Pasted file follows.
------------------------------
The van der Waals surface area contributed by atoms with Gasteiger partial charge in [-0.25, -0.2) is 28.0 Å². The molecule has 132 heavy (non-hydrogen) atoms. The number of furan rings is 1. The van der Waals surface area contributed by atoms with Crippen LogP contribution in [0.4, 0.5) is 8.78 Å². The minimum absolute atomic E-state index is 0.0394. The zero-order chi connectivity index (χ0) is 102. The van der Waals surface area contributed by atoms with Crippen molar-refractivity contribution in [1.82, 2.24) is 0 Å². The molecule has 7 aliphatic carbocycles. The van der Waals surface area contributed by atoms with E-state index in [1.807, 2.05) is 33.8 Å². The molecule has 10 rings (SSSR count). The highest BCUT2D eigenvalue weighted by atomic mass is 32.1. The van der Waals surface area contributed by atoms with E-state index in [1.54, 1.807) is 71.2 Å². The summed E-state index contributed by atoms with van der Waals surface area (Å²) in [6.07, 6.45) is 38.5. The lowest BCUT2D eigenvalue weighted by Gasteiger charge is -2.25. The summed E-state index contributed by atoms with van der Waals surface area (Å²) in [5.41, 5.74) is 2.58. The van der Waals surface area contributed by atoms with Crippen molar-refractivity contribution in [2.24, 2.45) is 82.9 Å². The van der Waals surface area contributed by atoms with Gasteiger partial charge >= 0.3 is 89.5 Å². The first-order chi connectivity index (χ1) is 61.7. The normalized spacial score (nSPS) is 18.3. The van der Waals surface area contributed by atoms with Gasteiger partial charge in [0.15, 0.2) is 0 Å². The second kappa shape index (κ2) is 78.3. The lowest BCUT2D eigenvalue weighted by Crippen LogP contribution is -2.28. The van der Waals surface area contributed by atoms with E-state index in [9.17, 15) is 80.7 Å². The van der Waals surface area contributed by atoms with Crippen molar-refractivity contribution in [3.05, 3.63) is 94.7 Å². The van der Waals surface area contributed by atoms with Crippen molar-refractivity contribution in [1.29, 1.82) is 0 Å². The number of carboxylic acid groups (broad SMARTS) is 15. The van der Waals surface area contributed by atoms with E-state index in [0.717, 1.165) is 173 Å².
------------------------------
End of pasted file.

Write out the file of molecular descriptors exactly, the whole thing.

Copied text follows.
The van der Waals surface area contributed by atoms with Gasteiger partial charge in [-0.25, -0.2) is 28.0 Å². The molecule has 132 heavy (non-hydrogen) atoms. The number of furan rings is 1. The van der Waals surface area contributed by atoms with Crippen LogP contribution in [0.4, 0.5) is 8.78 Å². The minimum absolute atomic E-state index is 0.0394. The zero-order chi connectivity index (χ0) is 102. The van der Waals surface area contributed by atoms with Crippen molar-refractivity contribution in [1.82, 2.24) is 0 Å². The molecule has 7 aliphatic carbocycles. The van der Waals surface area contributed by atoms with E-state index in [1.807, 2.05) is 33.8 Å². The molecule has 10 rings (SSSR count). The highest BCUT2D eigenvalue weighted by atomic mass is 32.1. The van der Waals surface area contributed by atoms with E-state index in [1.54, 1.807) is 71.2 Å². The summed E-state index contributed by atoms with van der Waals surface area (Å²) in [6.07, 6.45) is 38.5. The lowest BCUT2D eigenvalue weighted by Gasteiger charge is -2.25. The summed E-state index contributed by atoms with van der Waals surface area (Å²) in [5.41, 5.74) is 2.58. The van der Waals surface area contributed by atoms with Crippen molar-refractivity contribution in [2.24, 2.45) is 82.9 Å². The van der Waals surface area contributed by atoms with Gasteiger partial charge >= 0.3 is 89.5 Å². The first-order chi connectivity index (χ1) is 61.7. The normalized spacial score (nSPS) is 18.3. The van der Waals surface area contributed by atoms with Gasteiger partial charge in [0.15, 0.2) is 0 Å². The second kappa shape index (κ2) is 78.3. The lowest BCUT2D eigenvalue weighted by Crippen LogP contribution is -2.28. The van der Waals surface area contributed by atoms with E-state index in [9.17, 15) is 80.7 Å². The van der Waals surface area contributed by atoms with Crippen molar-refractivity contribution in [3.05, 3.63) is 94.7 Å². The van der Waals surface area contributed by atoms with Crippen molar-refractivity contribution in [1.29, 1.82) is 0 Å². The number of carboxylic acid groups (broad SMARTS) is 15. The van der Waals surface area contributed by atoms with E-state index in [0.717, 1.165) is 173 Å².